Key accounting judgements challenged by the audit committee should be published in banks’ annual reports, says a new report by ICAEW.
Enhancing the Dialogue Between Bank Auditors and Audit Committees is a piece of thought leadership, and follows the Audit of Banks: Lessons from the Crisis report, published in 2010.
It’s well worth a read (PDF 1.1Mb/28 pages).
The reason for exposing challenges by the auditors to the audit committee in banks is to create more transparency.
If challenges and their ensuing debate are not recorded, how can people know they take place? And how can they recognise the value of audit? Some of the challenges may be the same questions that interest shareholders and other stakeholders.
Of course, challenges are not always the best way of obtaining a true and fair picture of banks. We know the auditors must be a position to work constructively with the audit committee. Used in the right way, investors should welcome effective cooperation and not view this with suspicion.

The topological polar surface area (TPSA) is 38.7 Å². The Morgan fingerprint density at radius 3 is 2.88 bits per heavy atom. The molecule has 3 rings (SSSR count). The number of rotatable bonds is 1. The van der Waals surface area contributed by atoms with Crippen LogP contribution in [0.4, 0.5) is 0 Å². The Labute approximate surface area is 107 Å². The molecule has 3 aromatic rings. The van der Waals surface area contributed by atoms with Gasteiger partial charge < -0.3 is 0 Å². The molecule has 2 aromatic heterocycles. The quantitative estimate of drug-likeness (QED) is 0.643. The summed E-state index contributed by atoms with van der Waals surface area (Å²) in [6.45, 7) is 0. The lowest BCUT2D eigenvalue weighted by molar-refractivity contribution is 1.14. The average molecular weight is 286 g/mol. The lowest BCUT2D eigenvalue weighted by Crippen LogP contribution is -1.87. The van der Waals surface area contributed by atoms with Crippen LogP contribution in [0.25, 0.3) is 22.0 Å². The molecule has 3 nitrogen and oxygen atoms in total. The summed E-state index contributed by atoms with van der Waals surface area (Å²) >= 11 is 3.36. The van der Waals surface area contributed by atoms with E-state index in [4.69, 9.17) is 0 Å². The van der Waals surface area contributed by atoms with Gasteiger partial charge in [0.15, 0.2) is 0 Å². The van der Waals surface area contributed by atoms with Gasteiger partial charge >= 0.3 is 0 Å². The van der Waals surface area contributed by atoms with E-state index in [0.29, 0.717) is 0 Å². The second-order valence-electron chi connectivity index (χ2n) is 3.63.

However, from our earlier research, The Audit of Banks report, we found that because much of the bank audit process takes place behind closed doors, people couldn’t see the evidence that auditors were questioning banks and holding them to account.
We believe that, post banking-crisis, public confidence in banks will only be restored through increasing transparency.
The report also recommends that the story of the audit is told to the public in clear language that a non-specialist could understand.
The Enhancing Dialogue report was prepared by ICAEW’s Financial Services Faculty, and involved a working group with bank audit partners, audit committee chairs and other experts.
It is one of several pieces of work we have done on audit. As you will know, there are currently many initiatives looking at audit –for example, in the EU, in the House of Lords (next debate 14 March) and by the US regulator.